For Walzer II – Walzer on war – “lastness” is a metaphysical condition, which is never actually reached in real life. If war is unjust unless it is the ‘last resort’, war can never realistically be just; in a 1992 essay Walzer wrote that the upshot of the ‘last resort’ argument was to make war “morally impossible”. But Walzer is convinced that ‘just war’ is possible, which means that war cannot literally be the ‘last resort’. The circle is squared by divorcing justice from legality (which, in the case of international law, can only finally be determined by doing the same thing over and over again up at the UN). For Walzer II, the justice of a just war is an intrinsic property – and if there is a conflict between justice and the procedural minutiae of legality, justice takes precedence, in principle just as it does in practice.

As Lowe hints, Goldsmith’s legal advice on the Iraq war was, in effect, “It may not be a just war but it’s technically legal.” Under criticism, Blair has opted decisively for the opposite position – “It may not be technically legal, but it’s a just war.” Walzer I wouldn’t tolerate this type of argument for a second; Walzer II endorses it wholeheartedly. The result is that his arguments cease to be intolerable to the advocates of actually existing ‘just war’, at the cost of becoming dispensable. As David Gordon comments: “Walzer mocked overly rigid just-war thinkers: if one makes the standards for resort to war too demanding, those in power will not listen. … But the upshot of Walzer’s slippery standards is that policymakers will pay him no heed either.”

The yawning inconsistency between Walzer I and Walzer II – and, I would argue, the equal and opposite dodginess of both positions – highlights the limitations of the terms involved (what does last mean, after all?) A more nuanced – and hopefully more consistent – position might start from one of Roy Bhaskar’s more lucid observations. We live in a complex, enduringly structured and meaningful social world, Bhaskar argues; wherever we go and whatever we do, there will always be a lot of other people out there, whose actions and words will influence us. Consequently, we can never hope to achieve absolute liberation, a leap “into a realm free of determination”; what we can hope to do is move “from unneeded, unwanted and oppressive to needed, wanted and empowering sources of determination”.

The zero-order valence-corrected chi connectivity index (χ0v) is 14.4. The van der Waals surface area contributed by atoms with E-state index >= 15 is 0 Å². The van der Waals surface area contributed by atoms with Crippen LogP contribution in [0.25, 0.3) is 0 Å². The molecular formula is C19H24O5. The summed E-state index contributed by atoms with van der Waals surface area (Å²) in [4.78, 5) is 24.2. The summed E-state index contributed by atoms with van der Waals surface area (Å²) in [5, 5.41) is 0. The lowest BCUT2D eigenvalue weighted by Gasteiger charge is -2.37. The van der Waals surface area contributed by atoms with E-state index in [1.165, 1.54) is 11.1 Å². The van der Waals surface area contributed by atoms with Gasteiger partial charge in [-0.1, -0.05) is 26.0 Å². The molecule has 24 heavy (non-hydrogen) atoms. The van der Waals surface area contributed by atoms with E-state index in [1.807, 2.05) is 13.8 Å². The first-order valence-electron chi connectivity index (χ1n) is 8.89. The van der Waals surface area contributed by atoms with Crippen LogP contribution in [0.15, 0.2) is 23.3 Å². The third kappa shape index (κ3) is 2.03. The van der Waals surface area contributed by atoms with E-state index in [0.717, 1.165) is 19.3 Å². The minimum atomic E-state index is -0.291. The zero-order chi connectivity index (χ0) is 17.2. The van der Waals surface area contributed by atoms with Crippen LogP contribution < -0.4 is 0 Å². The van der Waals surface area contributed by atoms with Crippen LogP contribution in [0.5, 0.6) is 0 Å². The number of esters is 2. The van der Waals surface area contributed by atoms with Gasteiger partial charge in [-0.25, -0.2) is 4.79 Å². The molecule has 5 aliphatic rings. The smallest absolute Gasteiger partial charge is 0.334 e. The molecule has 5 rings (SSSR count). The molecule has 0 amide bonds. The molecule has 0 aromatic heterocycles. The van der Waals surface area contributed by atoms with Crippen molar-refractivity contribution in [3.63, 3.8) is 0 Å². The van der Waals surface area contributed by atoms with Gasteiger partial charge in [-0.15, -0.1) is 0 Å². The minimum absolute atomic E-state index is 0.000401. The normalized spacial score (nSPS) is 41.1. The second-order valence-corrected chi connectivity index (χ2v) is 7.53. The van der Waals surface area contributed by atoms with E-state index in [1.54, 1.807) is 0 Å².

Which brings us, indirectly, back to the ‘last resort’. Suppose that people and nations determine one another’s actions; suppose that some of these ‘determinations’ are acceptable and others not. The ‘last resort’ is then the point at which ‘unneeded, unwanted and oppressive’ determinations cannot be removed or alleviated, other than by force or the threat of force.

Where individuals are concerned, the question is whether there are groups whose ‘determinations’ I regard as malign; whose freedom to infringe on my freedom of action I would therefore like to see restricted; and to whom I don’t have any reasonable means of communicating this preference, short of the use or threat of force. I’m not, by any stretch of the imagination, a street-fighting man, but I can think of several candidates without pausing for breath. A bridge in Manchester which I used to pass regularly bore the graffiti “KILL NAZI SCUM”. As I say, I’m not a violent type, and death to me is quite a big deal, but I found it very hard to see that message as anything other than a public service. The message I would like to get across doesn’t involve death – it’s more along the lines of “SEVERELY DEMORALISE NAZI SCUM” or “NAZI SCUM ARE UNWELCOME VISITORS TO THIS AREA” – but I can’t help feeling that these messages were conveyed more effectively by the graffiti as it stood.

In the semi-imaginary land of international relations, on the other hand, it is not clear to me that the last resort is ever reached, unless the offending nation is either initiating a war or attempting to provoke the other into doing so. This suggests that the ‘last resort’ is always a defence against aggression – for otherwise it would always [be] possible to do something else, or to do it again – and hence that there is no such thing as a just war of aggression.